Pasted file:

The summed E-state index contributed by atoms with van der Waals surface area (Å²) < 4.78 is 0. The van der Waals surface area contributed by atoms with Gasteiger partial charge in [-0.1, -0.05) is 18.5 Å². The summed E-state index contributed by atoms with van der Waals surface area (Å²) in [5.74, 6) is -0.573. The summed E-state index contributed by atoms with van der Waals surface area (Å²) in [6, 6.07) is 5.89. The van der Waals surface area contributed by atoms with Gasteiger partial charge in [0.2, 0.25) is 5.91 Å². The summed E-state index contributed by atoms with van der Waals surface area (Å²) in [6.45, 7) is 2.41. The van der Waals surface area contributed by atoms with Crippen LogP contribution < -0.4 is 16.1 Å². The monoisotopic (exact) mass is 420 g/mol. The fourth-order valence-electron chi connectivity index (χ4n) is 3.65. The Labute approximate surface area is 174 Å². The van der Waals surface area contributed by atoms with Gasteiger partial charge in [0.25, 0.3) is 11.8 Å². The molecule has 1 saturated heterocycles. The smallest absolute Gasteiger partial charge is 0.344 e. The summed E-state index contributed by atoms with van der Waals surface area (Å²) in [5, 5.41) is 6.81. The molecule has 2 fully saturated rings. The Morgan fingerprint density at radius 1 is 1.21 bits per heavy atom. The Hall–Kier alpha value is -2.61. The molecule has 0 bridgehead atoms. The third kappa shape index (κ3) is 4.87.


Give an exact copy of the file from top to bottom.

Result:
The summed E-state index contributed by atoms with van der Waals surface area (Å²) < 4.78 is 0. The van der Waals surface area contributed by atoms with Gasteiger partial charge in [-0.1, -0.05) is 18.5 Å². The summed E-state index contributed by atoms with van der Waals surface area (Å²) in [5.74, 6) is -0.573. The summed E-state index contributed by atoms with van der Waals surface area (Å²) in [6, 6.07) is 5.89. The van der Waals surface area contributed by atoms with Gasteiger partial charge in [0.2, 0.25) is 5.91 Å². The summed E-state index contributed by atoms with van der Waals surface area (Å²) in [6.45, 7) is 2.41. The van der Waals surface area contributed by atoms with Crippen LogP contribution < -0.4 is 16.1 Å². The monoisotopic (exact) mass is 420 g/mol. The fourth-order valence-electron chi connectivity index (χ4n) is 3.65. The Labute approximate surface area is 174 Å². The van der Waals surface area contributed by atoms with Gasteiger partial charge in [0.25, 0.3) is 11.8 Å². The molecule has 1 saturated heterocycles. The smallest absolute Gasteiger partial charge is 0.344 e. The summed E-state index contributed by atoms with van der Waals surface area (Å²) in [5, 5.41) is 6.81. The molecule has 2 fully saturated rings. The Morgan fingerprint density at radius 1 is 1.21 bits per heavy atom. The Hall–Kier alpha value is -2.61. The molecule has 0 bridgehead atoms. The third kappa shape index (κ3) is 4.87.